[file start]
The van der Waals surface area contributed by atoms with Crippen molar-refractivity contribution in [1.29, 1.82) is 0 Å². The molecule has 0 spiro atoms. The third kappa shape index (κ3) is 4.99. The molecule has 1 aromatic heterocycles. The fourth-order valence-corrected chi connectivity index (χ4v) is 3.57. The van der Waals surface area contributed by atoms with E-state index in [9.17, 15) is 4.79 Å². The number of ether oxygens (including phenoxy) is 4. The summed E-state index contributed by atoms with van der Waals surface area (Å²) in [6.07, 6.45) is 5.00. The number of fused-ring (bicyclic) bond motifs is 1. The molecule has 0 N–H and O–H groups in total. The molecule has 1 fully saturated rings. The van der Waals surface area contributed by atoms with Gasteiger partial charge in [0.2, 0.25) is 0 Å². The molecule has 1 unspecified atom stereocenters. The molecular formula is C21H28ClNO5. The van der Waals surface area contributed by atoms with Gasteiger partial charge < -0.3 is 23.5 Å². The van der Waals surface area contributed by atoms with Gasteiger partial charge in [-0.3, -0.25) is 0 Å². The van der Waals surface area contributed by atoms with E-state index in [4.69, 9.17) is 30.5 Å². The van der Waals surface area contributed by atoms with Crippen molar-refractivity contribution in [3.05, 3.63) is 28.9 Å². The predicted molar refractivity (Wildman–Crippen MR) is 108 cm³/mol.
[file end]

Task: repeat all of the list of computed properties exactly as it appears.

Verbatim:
The van der Waals surface area contributed by atoms with Crippen molar-refractivity contribution in [1.29, 1.82) is 0 Å². The molecule has 0 spiro atoms. The third kappa shape index (κ3) is 4.99. The molecule has 1 aromatic heterocycles. The fourth-order valence-corrected chi connectivity index (χ4v) is 3.57. The van der Waals surface area contributed by atoms with E-state index in [9.17, 15) is 4.79 Å². The number of ether oxygens (including phenoxy) is 4. The summed E-state index contributed by atoms with van der Waals surface area (Å²) in [6.07, 6.45) is 5.00. The number of fused-ring (bicyclic) bond motifs is 1. The molecule has 0 N–H and O–H groups in total. The molecule has 1 fully saturated rings. The van der Waals surface area contributed by atoms with Gasteiger partial charge in [0.2, 0.25) is 0 Å². The molecule has 1 unspecified atom stereocenters. The molecular formula is C21H28ClNO5. The van der Waals surface area contributed by atoms with Gasteiger partial charge < -0.3 is 23.5 Å². The van der Waals surface area contributed by atoms with Gasteiger partial charge in [-0.3, -0.25) is 0 Å². The van der Waals surface area contributed by atoms with E-state index in [4.69, 9.17) is 30.5 Å². The van der Waals surface area contributed by atoms with Crippen molar-refractivity contribution in [3.05, 3.63) is 28.9 Å². The predicted molar refractivity (Wildman–Crippen MR) is 108 cm³/mol.